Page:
por Lauren Dubinsky
, Senior Reporter | November 20, 2017
From the November 2017 issue of HealthCare Business News magazine
Also unlike CR cassettes, the technologist can adjust the DR detector if it isn’t positioned correctly without having to remove it. That’s also more convenient for the patient because a CR cassette is not constantly being placed behind their back or underneath their abdomen.
But when a hospital implements any new technology, it’s usually met with a set of challenges. In the case of Meriter, the physicians didn’t want to wait for the radiologists to call them with results because they could see the images immediately on the portable screens.
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“It was a learning curve,” says Knoll. “They still have to follow protocols whether the physician or surgeon doesn’t want a phone call back from the radiologist.”
In addition, the technologists didn’t realize that the portable DRs are wireless, so they thought the equipment had to be plugged in to send images. Knoll says it was amazing to them that they could press a button and send the images wirelessly to the PACS.
“With DR, the technologist takes the image and sends it right to PACS,” she says. “The radiologist looks at it and already the surgeons and physicians are looking at it within five minutes. You shave off at least five to 10 minutes, if not more.”
Mount Sinai Beth Israel in New York City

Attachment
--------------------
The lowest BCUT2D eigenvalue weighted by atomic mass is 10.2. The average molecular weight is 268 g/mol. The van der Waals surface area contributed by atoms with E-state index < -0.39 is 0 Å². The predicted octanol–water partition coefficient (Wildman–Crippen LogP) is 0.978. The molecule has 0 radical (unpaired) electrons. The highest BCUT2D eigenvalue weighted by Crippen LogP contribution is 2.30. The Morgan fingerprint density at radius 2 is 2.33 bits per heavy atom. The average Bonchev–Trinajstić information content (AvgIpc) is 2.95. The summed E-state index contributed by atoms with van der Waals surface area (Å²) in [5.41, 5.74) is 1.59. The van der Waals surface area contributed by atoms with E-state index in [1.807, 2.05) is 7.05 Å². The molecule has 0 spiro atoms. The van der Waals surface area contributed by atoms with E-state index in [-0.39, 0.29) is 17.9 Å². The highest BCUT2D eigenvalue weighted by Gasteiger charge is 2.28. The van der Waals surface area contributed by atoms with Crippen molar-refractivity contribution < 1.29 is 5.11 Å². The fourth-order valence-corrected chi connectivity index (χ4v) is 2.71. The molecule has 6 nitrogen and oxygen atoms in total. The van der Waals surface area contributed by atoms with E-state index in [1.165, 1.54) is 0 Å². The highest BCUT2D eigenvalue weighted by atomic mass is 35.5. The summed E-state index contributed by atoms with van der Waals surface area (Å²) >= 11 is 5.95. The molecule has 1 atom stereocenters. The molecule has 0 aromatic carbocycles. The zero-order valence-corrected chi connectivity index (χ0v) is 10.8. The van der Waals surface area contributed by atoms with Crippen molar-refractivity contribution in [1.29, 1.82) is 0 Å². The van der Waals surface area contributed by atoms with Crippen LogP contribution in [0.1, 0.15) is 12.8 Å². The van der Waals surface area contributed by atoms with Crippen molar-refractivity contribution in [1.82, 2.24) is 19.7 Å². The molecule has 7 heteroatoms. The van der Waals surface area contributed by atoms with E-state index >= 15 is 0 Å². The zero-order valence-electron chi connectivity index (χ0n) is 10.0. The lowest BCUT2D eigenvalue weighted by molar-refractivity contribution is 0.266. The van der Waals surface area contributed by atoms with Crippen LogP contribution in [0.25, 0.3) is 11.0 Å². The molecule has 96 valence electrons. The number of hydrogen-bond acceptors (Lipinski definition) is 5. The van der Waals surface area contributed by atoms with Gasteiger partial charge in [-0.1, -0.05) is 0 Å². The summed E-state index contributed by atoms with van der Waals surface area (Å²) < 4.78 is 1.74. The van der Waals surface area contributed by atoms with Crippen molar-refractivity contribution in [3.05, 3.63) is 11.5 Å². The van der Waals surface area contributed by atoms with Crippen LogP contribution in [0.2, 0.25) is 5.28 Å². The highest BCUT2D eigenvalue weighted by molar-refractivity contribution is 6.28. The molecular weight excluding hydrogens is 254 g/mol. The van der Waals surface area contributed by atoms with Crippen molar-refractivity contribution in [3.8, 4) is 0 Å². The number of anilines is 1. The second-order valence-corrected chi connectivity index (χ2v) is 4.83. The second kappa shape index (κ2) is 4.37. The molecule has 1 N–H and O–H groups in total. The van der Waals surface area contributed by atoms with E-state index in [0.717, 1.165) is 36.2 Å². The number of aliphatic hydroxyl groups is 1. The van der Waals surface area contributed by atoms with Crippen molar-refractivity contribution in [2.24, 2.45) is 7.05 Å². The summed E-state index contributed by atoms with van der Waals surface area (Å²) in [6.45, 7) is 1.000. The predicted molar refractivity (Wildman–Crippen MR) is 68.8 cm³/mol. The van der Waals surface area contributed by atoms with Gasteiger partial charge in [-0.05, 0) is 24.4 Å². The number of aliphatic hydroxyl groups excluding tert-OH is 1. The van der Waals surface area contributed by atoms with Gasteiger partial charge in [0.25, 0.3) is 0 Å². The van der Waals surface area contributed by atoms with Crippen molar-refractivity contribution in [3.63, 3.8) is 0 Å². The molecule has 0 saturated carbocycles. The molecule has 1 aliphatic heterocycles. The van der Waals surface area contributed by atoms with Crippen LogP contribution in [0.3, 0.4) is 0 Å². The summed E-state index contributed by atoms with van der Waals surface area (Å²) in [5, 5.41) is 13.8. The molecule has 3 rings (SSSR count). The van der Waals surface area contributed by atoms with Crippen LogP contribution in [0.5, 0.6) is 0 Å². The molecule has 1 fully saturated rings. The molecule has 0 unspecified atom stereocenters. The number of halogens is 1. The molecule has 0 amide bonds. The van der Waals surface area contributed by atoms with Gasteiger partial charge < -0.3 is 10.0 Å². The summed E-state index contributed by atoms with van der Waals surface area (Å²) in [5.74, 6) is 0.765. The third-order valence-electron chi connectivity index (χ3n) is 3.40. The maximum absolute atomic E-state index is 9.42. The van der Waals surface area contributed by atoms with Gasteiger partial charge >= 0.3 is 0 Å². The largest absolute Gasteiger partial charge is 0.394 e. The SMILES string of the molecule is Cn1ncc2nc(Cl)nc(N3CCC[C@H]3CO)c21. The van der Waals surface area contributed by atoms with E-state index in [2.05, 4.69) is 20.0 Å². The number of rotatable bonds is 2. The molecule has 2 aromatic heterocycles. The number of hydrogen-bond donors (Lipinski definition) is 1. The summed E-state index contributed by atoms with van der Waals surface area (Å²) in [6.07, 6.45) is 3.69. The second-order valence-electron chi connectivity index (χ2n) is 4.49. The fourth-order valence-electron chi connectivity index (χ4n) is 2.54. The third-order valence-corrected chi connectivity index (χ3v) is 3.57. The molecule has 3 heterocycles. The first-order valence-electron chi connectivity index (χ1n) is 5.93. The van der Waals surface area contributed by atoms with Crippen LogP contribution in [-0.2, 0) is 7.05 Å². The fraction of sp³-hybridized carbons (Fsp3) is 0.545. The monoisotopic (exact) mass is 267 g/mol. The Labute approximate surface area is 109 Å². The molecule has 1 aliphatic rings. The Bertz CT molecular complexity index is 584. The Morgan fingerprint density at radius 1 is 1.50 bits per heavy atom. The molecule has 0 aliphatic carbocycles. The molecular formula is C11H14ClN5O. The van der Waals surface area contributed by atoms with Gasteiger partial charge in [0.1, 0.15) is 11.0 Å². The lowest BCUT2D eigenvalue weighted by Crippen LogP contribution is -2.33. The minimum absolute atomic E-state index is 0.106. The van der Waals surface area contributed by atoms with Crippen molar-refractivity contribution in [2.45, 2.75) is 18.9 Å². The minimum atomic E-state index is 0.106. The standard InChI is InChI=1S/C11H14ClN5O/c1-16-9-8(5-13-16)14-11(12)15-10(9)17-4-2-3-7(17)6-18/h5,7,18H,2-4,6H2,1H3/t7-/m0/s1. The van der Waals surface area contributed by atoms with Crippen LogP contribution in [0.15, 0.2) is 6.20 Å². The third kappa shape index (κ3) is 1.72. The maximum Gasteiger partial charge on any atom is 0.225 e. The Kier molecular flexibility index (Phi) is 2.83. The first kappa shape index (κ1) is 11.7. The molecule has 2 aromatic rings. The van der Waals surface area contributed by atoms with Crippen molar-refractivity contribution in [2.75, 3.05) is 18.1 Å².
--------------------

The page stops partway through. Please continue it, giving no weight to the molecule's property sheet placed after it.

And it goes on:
New York City’s Mount Sinai Health System also realizes the benefits of DR, but isn’t yet ready to make the leap to a fully digital portable X-ray fleet. The health system has DR rooms in the emergency department, but many of its portable machines are still CR-based.
That’s largely due to financial constraints, according to Dr. Corey Eber, assistant professor of radiology at the Icahn School of Medicine at Mount Sinai.
“[The technology] is less expensive than it used to be, but a portable DR machine is still a couple hundred thousand dollars,” he says.
The health system has implemented portable DRs in the departments that have the highest demand for stat X-rays. That includes its intensive care units, especially the one that’s dedicated to cardiac surgery.
The technologists are able to conduct more exams on the portable DRs in a shorter amount of time. The average turnaround time has also drastically improved, which the referring physicians and nurses appreciate.
“We don’t have that many machines right now,” says Eber. “There might be a time when we see there are greatly improved efficiencies from having all DR and we may need fewer [technologists], but I don’t think we’re at that point. It’s just not a critical mass.”